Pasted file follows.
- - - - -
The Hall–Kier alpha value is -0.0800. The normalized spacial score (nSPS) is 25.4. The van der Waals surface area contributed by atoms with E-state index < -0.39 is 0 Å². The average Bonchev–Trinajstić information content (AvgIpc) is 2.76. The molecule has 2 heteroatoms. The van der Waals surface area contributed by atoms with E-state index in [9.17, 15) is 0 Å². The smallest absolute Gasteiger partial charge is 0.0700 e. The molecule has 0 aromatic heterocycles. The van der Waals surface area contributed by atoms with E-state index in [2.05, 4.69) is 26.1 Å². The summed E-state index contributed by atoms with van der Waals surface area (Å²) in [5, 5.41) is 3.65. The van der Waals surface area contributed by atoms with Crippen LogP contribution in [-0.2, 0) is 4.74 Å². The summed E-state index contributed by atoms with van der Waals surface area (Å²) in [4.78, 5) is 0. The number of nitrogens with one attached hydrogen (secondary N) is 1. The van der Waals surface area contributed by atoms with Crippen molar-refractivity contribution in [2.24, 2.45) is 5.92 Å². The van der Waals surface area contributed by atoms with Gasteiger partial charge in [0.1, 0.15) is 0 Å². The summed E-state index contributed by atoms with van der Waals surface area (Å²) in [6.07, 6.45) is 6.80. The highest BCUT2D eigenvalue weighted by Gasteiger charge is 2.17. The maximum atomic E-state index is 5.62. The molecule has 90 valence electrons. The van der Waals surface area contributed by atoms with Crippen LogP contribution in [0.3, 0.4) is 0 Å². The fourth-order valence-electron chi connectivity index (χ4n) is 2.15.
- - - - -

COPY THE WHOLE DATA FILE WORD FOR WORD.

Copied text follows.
The Hall–Kier alpha value is -0.0800. The normalized spacial score (nSPS) is 25.4. The van der Waals surface area contributed by atoms with E-state index < -0.39 is 0 Å². The average Bonchev–Trinajstić information content (AvgIpc) is 2.76. The molecule has 2 heteroatoms. The van der Waals surface area contributed by atoms with E-state index in [9.17, 15) is 0 Å². The smallest absolute Gasteiger partial charge is 0.0700 e. The molecule has 0 aromatic heterocycles. The van der Waals surface area contributed by atoms with E-state index in [2.05, 4.69) is 26.1 Å². The summed E-state index contributed by atoms with van der Waals surface area (Å²) in [5, 5.41) is 3.65. The van der Waals surface area contributed by atoms with Crippen LogP contribution in [-0.2, 0) is 4.74 Å². The summed E-state index contributed by atoms with van der Waals surface area (Å²) in [4.78, 5) is 0. The number of nitrogens with one attached hydrogen (secondary N) is 1. The van der Waals surface area contributed by atoms with Crippen molar-refractivity contribution in [2.24, 2.45) is 5.92 Å². The van der Waals surface area contributed by atoms with Gasteiger partial charge in [0.1, 0.15) is 0 Å². The summed E-state index contributed by atoms with van der Waals surface area (Å²) in [6.07, 6.45) is 6.80. The highest BCUT2D eigenvalue weighted by Gasteiger charge is 2.17. The maximum atomic E-state index is 5.62. The molecule has 90 valence electrons. The van der Waals surface area contributed by atoms with Crippen LogP contribution in [0.3, 0.4) is 0 Å². The fourth-order valence-electron chi connectivity index (χ4n) is 2.15.